As a majority of the dinosaurs known are primarily of Upper Jurassic and Cretaceous in age, so the Middle Jurassic dinosaurs on display here serve as some kind of missing picture in our global understanding of dinosaur diversity and evolution. For example, you can see Omeisaurus tianfuensis (a large, long-necked sauropod), Shunosaurus lii (one of the best-preserved primitive sauropods in the world), Agilisaurus louderbacki (one of the best-preserved small ornithopod dinosaur), Gigantospinosaurus sichuanensis (the first-discovered stegosaurid dinosaur that possess a long spines articulated with its scapulars), Huayangosaurus taibaii (the most primitive and complete stegosaurid) and Yangchuanosaurus hepingensis (one of the best-preserved carnosaur dinosaur).

What is worth of stressing, and what I very much liked in this museum, is that the skeletons are displayed in as active animals, appearing as they would have done in life. You can see scenes of both love and death, and of solitary and social behaviour. You can see a theropod Gasosaurus hunting the small ornithopod Agilisaurus, or Yangchuanosaurus crushing Agilisaurus with its huge jaws. You can look at a herd of Agilisaurus dinosaurs walking next to each other, or view the parental care between an adult and juvenile sauropod (Omeisaurus). And what is also important is the fact that the skeletons are not crowded together. There is plenty of free space to walk and look. In this respect, it is worth going upstairs to look at the hall with all the skeletons from above, which constitutes a magnificent view.

Apart from the mounted skeletons in the hall, as already mentioned, there is also a display of an original accumulation of dinosaur bones and skeletons. The ‘dinosaur cemetery’, which was discovered during the early phases of excavation works, is so impressive that it was decided that the in situ ‘burial ground’ should be exposed for the visitors inside the building to see. Indeed, the dinosaur burial site is impressive simply for the sheer abundance of its fossils. Articulated vertebral columns and limbs, which have been cleaned and prepared, are clearly visible from the sightseeing platform.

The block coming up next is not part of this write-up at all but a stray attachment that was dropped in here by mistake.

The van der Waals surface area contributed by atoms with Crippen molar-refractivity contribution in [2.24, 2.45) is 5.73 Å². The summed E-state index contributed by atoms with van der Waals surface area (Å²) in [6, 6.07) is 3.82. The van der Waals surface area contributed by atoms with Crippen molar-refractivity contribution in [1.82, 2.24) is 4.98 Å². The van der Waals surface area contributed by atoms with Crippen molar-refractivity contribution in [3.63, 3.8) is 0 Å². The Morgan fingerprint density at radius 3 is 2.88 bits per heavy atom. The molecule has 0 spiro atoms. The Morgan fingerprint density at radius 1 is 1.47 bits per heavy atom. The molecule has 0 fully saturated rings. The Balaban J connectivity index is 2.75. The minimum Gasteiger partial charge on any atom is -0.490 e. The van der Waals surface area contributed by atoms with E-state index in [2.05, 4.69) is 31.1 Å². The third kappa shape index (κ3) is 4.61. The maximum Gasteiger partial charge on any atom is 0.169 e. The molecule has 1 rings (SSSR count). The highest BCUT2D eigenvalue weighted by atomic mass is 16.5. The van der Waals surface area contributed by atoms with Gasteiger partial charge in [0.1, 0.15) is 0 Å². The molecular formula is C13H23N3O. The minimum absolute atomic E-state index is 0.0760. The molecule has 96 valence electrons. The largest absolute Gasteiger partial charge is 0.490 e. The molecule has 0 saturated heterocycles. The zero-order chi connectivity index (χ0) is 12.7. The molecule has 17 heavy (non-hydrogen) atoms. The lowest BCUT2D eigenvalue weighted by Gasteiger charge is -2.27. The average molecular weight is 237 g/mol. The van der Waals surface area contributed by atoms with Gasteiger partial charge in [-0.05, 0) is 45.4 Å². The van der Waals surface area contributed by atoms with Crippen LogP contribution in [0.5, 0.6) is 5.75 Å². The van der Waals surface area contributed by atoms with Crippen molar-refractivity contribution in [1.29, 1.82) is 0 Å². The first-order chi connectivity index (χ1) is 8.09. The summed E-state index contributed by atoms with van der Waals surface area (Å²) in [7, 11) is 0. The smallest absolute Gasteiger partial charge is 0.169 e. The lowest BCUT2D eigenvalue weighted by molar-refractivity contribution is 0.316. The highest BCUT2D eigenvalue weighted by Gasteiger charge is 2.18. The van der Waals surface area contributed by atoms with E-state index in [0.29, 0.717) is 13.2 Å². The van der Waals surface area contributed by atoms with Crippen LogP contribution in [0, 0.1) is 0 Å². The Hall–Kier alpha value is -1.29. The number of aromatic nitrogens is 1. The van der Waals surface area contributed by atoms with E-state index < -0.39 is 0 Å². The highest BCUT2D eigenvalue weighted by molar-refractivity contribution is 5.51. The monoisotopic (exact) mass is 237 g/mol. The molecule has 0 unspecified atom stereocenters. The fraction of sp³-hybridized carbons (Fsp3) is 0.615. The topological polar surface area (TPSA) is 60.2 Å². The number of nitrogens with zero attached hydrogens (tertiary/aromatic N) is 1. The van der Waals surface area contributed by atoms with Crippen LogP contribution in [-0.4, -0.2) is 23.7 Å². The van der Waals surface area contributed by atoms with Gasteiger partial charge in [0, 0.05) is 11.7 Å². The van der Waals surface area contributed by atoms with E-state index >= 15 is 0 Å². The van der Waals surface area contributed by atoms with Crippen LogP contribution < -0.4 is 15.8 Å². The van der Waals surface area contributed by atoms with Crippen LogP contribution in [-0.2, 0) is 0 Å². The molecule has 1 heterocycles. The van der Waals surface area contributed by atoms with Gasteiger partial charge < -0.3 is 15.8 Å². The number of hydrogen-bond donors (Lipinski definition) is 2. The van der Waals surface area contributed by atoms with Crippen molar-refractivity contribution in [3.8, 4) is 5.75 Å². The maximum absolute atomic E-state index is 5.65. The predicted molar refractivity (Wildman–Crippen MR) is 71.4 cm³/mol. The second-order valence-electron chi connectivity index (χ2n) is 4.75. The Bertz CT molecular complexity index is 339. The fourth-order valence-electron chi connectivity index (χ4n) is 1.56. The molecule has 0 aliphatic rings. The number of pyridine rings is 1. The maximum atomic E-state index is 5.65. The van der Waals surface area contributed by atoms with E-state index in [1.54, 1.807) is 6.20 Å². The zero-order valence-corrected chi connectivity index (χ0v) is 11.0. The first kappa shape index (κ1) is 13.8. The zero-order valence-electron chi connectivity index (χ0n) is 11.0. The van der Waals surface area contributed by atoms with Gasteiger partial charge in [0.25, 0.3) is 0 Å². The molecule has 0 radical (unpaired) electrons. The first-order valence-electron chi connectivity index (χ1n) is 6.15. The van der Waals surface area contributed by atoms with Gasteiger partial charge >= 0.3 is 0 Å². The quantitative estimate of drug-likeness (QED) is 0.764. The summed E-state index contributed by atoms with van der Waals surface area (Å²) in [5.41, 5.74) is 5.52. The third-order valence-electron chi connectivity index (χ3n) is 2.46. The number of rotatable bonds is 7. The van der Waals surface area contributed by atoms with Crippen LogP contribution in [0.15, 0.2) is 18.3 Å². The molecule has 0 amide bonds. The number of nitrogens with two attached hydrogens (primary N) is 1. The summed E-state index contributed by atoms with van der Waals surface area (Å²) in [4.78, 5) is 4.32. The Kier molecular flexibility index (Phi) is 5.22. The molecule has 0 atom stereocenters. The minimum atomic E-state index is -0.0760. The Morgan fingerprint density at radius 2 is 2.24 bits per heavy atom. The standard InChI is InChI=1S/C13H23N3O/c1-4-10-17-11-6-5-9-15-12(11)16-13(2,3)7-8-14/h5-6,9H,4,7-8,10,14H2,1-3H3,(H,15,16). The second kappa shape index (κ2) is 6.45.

The other original, but smaller, burial site can also be observed from above elsewhere in the museum. The number of both isolated bones and partially articulated skeletons is so large that it is easy to say that the site represents a Konzentrat-Lagerstätte, a term which simply refers to deposits in which fossils occur abundantly to form large concentrations of deposits. The burial site provides an excellent chance to find out about the taphonomic history of dead dinosaurs or, in other words, what the Zigong dinosaur skeletons underwent before they were finally buried. The preservation of isolated bones or partially articulated skeletons indicates the bodies were transported before deposition. The preservation of skin remnants of some of the dinosaurs also indicates that environmental conditions, at least in some places, during fossilisation of the dinosaur bodies were very favourable, in which decay was inhibited.

The dinosaur skeletons are not the only fossils in the museum. In separate halls, you can also see other vertebrates, such as flying reptiles, crocodilomorphs, pliosaurids and fishes. As well as a gift shop, the museum also offers a 4D cinema, where you can watch films, including about dinosaurs.

Fig. 5. Photo 6. A crocodilimorph – Hsisosuchus – an example of a non-dinosaur fossil at the museum.

In summary, the museum is impressive for its dinosaur fossils, in particular for their number, quality and exposition. It is not only recommended for children and amateurs, but also for scientists who haven’t seen it yet. I thoroughly recommend a visit.